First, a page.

Op-Ed: Cannabis Act goes hand in hand with misdemeanor expungement

(Image by Jacqueline Wales from Pixabay)

Legalization of marijuana in New York could mean a solution to disproportionate criminalization. How will lawmakers make it right?

New York Governor Andrew Cuomo’s Cannabis Regulation and Taxation Act recommends expunging the criminal records of misdemeanor marijuana possession offenses. The Cannabis Act must be supported in an effort to right the racial discrimination endured by minority groups at the hand of our criminal justice system. In 2016, black and Hispanic populations made up 85 percent of marijuana possession arrests in New York.

As a social work student interning at a substance abuse recovery clinic, I work closely with minority populations who have become victims of disproportionate criminalization. I continue to advocate for and assist such clients as they must face the challenges of having a misdemeanor conviction on their record. As an example, individuals with a criminal record lack of access to gainful employment and housing. In the event that marijuana-related misdemeanor offenses are expunged, the minority individuals targeted by disproportionate criminalization will be allowed the opportunity for a fresh start. Expungement would mean that employers and administrators of housing would not have access to conviction records.

At this time, the Cannabis Act is suggestive of the dynamic nature of this aspect of the legislation that it will require much input and strategizing for implementation. As lawmakers put together this legislation, there must be a clear plan for the process by which criminal records are handled. As proposed by New York Mayor Bill De Blasio, in order to properly address the disproportionate criminalization of minorities, criminal records must be automatically sealed or expunged. In New York, an automatic system to expunge records immediately must be put into place in order to properly eradicate the social justice issues which have targeted minority groups.

The Cannabis Act makes mention of cities in California which are currently addressing the issue of criminal sealing. In San Diego, California, the charges of persons with misdemeanors for marijuana possession must be reviewed before inviting individuals to file an application for the sealing of their criminal records. If New York were to model its system after California, this would not accomplish the legislation’s goal of achieving social justice. A review process adds yet another layer of discrimination when requiring the filing of an application for sealing records. This responsibility then becomes incumbent upon the individual who may need assistance or training in order to navigate the legal system.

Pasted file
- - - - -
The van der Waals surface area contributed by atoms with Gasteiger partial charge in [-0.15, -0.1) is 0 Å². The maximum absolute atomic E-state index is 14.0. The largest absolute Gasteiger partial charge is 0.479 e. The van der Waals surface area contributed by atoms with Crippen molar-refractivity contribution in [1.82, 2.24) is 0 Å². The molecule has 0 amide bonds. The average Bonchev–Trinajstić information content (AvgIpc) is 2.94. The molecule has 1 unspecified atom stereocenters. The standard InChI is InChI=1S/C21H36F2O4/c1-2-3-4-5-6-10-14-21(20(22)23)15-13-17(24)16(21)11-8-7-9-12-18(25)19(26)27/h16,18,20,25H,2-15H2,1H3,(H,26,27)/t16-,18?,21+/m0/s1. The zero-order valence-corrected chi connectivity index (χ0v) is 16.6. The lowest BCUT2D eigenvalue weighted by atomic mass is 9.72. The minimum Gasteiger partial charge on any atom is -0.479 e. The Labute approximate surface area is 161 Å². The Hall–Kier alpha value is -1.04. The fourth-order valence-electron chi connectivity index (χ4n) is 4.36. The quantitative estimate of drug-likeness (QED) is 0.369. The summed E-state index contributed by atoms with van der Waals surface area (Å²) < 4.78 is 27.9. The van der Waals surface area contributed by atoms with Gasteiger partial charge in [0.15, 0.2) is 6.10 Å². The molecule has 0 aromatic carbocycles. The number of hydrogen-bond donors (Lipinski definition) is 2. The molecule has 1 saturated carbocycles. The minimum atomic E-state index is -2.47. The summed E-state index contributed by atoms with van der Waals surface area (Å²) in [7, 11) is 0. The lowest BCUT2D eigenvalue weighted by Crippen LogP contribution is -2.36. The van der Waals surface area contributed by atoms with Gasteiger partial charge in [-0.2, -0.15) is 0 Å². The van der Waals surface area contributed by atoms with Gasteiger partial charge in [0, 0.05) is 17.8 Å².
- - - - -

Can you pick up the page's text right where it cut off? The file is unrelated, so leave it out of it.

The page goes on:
From the perspective of a social work student, the way in which New York lawmakers determine how they would carry out the record-expunging initiative will impact the social work community. As an example, if New York were to model its system after California, social workers would need to assist with the completion, filing and follow up of required applications for expungement of criminal records. Additionally, social workers would need to be poised as to the legal process of applying for sealing of past convictions.

The requirement of case review and application submittal would add an undue burden onto both the victims of the criminal justice system and their social workers.

The Cannabis Act fails to provide a clear direction as to how the expungement of criminal records will be carried out. There is an urgent need to have a more open conversation about strategies for carrying out this initiative if New York is to make it right.

Dana Levinson is a Master of Social Work student interning at a substance abuse recovery clinic and thus offers a unique perspective on the legislation regarding the disproportionate criminalization of minority groups. 

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